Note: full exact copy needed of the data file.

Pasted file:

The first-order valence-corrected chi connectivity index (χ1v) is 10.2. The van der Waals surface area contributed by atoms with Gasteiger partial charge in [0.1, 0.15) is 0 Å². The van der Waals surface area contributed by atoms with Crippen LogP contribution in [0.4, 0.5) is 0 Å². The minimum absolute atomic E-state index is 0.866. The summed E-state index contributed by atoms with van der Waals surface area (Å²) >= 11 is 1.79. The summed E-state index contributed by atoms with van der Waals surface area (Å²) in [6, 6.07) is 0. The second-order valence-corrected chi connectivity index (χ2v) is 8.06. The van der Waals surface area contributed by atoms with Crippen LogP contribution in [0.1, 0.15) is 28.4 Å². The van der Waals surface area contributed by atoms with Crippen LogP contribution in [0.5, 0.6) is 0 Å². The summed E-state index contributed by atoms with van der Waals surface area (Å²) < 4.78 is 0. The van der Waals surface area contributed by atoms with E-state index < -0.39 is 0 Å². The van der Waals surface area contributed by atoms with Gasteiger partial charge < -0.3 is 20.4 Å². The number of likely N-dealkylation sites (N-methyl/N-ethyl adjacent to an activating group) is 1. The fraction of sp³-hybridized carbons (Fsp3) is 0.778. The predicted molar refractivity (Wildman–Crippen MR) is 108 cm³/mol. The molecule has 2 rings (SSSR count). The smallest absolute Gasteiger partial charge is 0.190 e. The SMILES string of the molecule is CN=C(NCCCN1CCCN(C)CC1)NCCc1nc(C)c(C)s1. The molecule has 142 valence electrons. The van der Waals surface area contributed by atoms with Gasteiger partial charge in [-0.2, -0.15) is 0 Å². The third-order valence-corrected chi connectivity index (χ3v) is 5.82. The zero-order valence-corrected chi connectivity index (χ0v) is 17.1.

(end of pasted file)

The first-order valence-corrected chi connectivity index (χ1v) is 10.2. The van der Waals surface area contributed by atoms with Gasteiger partial charge in [0.1, 0.15) is 0 Å². The van der Waals surface area contributed by atoms with Crippen LogP contribution in [0.4, 0.5) is 0 Å². The minimum absolute atomic E-state index is 0.866. The summed E-state index contributed by atoms with van der Waals surface area (Å²) >= 11 is 1.79. The summed E-state index contributed by atoms with van der Waals surface area (Å²) in [6, 6.07) is 0. The second-order valence-corrected chi connectivity index (χ2v) is 8.06. The van der Waals surface area contributed by atoms with Crippen LogP contribution in [0.1, 0.15) is 28.4 Å². The van der Waals surface area contributed by atoms with Crippen LogP contribution in [0.5, 0.6) is 0 Å². The summed E-state index contributed by atoms with van der Waals surface area (Å²) < 4.78 is 0. The van der Waals surface area contributed by atoms with E-state index < -0.39 is 0 Å². The van der Waals surface area contributed by atoms with Gasteiger partial charge < -0.3 is 20.4 Å². The number of likely N-dealkylation sites (N-methyl/N-ethyl adjacent to an activating group) is 1. The fraction of sp³-hybridized carbons (Fsp3) is 0.778. The predicted molar refractivity (Wildman–Crippen MR) is 108 cm³/mol. The molecule has 2 rings (SSSR count). The smallest absolute Gasteiger partial charge is 0.190 e. The SMILES string of the molecule is CN=C(NCCCN1CCCN(C)CC1)NCCc1nc(C)c(C)s1. The molecule has 142 valence electrons. The van der Waals surface area contributed by atoms with Gasteiger partial charge in [-0.2, -0.15) is 0 Å². The third-order valence-corrected chi connectivity index (χ3v) is 5.82. The zero-order valence-corrected chi connectivity index (χ0v) is 17.1.